Is it difficult for you to find the time to pray? I know it’s hard for me to find—or make—the time to pray. If you’re like me, you have a schedule that’s jam-packed and that leaves you exhausted at the end of the day.
You know that spending at least a few minutes in prayer each day is vital. Why? Because you realize that communicating with God, recalling His Truth, and listening to His Word is at the heart of the spiritual life, which is a life more real than much of what is on our schedules and daily agendas and plans for the weekend. We know prayer’s important, yet it’s still difficult to carve out time for it each day.
What’s worse: I find that I often make it more difficult by waiting for perfect conditions. If I’m going to pray, I want:
- quiet in the house,
- mental alertness,
- freedom from pressing tasks needing my attention,
- and a cheerful, eager spiritual disposition.
But I have a spouse and toddlers, a job and a mortgage, and a disposition very different from that of the cheerful Catholic cartoon father in My Catholic Family. If I, an over-extended curmudgeon involved in more projects than is good for him and who lives in a noisy house not distinguished by its spaciousness, were to wait for the-above-outlined conditions, I’d never pray at all. And that wouldn’t be good.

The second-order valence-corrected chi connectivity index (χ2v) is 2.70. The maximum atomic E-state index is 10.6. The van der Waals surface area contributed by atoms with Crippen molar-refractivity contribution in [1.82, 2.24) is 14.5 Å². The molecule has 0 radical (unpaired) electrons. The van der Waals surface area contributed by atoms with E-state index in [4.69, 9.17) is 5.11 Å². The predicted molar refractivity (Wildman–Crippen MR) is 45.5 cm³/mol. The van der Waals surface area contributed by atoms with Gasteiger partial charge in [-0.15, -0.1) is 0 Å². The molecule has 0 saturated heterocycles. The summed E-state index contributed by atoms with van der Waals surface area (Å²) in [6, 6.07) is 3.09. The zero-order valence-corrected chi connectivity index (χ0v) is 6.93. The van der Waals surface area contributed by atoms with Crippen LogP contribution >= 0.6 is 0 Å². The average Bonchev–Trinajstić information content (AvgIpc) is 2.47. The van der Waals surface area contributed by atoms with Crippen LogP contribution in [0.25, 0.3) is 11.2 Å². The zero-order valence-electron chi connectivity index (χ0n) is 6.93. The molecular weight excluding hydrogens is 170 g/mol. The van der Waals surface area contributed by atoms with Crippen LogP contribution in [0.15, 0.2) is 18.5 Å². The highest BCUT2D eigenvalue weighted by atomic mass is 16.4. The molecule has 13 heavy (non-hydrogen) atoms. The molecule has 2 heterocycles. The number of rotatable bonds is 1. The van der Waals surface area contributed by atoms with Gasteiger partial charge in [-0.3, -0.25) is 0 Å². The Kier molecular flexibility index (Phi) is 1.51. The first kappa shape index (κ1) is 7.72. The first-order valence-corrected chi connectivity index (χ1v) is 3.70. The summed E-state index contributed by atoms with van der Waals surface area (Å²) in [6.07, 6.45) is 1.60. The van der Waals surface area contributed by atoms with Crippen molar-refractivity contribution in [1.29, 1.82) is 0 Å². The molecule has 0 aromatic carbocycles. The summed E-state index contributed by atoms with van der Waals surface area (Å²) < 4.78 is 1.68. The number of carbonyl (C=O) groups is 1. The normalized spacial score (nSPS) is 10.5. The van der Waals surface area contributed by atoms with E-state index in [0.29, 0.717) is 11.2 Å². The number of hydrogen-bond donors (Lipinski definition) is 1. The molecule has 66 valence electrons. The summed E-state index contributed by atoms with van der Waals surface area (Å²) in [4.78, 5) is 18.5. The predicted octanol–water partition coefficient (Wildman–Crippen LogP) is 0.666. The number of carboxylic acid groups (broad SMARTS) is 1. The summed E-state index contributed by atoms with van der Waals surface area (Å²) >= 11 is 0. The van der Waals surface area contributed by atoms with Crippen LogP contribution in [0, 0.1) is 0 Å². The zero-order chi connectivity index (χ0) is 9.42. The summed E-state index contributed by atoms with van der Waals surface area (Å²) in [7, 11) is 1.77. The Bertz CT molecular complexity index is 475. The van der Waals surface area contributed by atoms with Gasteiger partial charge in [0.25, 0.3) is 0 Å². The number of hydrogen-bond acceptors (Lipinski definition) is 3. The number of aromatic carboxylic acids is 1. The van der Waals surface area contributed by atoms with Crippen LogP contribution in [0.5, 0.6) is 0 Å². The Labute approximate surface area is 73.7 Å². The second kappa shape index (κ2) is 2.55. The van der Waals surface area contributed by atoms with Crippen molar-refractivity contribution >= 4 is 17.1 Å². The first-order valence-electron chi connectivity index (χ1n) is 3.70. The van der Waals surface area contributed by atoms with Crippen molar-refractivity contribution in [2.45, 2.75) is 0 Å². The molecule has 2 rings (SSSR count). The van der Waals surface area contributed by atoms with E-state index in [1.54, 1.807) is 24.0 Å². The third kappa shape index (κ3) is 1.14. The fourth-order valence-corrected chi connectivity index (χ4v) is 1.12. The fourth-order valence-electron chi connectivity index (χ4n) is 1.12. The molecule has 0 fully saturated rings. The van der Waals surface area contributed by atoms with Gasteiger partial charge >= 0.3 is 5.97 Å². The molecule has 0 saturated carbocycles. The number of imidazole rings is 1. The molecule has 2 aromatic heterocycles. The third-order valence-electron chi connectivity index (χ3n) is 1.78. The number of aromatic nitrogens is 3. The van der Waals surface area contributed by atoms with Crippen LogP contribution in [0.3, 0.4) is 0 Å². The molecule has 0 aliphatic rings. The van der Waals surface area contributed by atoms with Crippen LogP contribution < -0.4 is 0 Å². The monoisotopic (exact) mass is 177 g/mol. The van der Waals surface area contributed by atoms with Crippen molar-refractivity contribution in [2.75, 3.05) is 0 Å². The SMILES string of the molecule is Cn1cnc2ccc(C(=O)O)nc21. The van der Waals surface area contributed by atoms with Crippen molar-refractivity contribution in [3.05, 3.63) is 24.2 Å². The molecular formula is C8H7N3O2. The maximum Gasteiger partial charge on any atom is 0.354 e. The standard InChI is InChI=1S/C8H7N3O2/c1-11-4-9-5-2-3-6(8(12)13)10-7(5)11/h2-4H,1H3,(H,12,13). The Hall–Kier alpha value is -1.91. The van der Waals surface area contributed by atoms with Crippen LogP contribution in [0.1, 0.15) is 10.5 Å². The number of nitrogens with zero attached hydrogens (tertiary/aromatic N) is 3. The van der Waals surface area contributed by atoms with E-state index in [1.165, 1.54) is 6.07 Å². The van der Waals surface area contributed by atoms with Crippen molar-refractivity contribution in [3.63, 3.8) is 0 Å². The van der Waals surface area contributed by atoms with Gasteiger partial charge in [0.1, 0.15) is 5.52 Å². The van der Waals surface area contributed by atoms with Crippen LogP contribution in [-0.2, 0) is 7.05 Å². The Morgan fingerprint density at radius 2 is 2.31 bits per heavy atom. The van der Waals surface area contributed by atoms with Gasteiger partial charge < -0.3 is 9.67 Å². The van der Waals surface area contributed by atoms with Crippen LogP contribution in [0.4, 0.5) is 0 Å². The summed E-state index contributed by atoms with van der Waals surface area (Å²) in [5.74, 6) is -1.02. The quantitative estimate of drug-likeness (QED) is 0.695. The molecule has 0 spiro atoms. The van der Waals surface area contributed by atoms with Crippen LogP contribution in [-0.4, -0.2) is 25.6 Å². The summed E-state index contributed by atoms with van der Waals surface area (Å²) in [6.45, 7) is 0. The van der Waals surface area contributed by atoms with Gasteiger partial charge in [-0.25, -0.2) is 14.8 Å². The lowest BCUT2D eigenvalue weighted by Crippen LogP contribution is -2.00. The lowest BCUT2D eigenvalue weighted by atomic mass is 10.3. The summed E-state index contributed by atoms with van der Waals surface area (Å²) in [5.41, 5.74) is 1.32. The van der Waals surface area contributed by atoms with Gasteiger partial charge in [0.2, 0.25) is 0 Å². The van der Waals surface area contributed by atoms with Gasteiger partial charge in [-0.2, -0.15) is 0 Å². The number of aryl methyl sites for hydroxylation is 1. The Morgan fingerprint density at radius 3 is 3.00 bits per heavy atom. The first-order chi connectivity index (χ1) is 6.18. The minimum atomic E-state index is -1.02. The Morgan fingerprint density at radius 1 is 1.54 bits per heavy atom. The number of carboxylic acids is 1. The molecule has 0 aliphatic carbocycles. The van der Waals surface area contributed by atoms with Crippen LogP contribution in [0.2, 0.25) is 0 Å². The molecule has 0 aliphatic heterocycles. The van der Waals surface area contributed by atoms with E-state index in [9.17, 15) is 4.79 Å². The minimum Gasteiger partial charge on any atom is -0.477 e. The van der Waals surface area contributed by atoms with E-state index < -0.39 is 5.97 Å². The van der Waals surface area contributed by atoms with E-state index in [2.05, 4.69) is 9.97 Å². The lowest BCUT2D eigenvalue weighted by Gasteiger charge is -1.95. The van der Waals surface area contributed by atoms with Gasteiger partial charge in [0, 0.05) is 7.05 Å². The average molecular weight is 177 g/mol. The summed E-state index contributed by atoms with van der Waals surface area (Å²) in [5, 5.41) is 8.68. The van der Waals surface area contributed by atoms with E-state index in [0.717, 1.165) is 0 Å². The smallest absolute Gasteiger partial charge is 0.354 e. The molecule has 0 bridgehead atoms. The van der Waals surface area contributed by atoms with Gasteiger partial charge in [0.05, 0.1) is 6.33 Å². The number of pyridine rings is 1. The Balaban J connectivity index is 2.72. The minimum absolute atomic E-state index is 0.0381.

So here’s what I’ve started to do.
When I wake up, I pour a cup of coffee, grab my beads, pick up My Pocket Rosary, and find a seat in the living room. I crack open the little booklet to one of the Mysteries, and then I pray, I sip, and I pray some more.
The images in the booklet give my groggy mind something to focus on. The repetition of the words gives my sleepy soul something to keep it active. And the caffeine beginning to seep through my body helps the whole morning spiritual exercise move along quite effectively.
And if, instead of cloister-like silence reigning majestically over my prayer, there’s a small, prone-to-pestering child awake with me, she can either sit with me and look at the pictures or play with her toys while I say my Ave Marias (when I’m praying out loud it seems to register with my kids that I’m actually doing something that they shouldn’t interrupt; silent prayer or meditative reading strikes them as an invitation to ask dad what fun thing they’re doing that day or what they’ll get to eat that morning).
Usually I can get through two or three Mysteries before everyone is up and I need to start breakfast. Two or three Mysteries isn’t five, but it’s better than none. And I find that I’m more inclined to pray the Rosary at day’s end if the day began with it and I need to finish it up. That’s a good thing.
Is this the ideal way to pray the Rosary? No.
Is this one way of praying the Rosary? Yes.
Is it a way for you to pray the Rosary? Maybe.
Give it a try and let me know what you think. Or let me know if you’ve found other ways to incorporate prayer into your schedule.Share on Facebook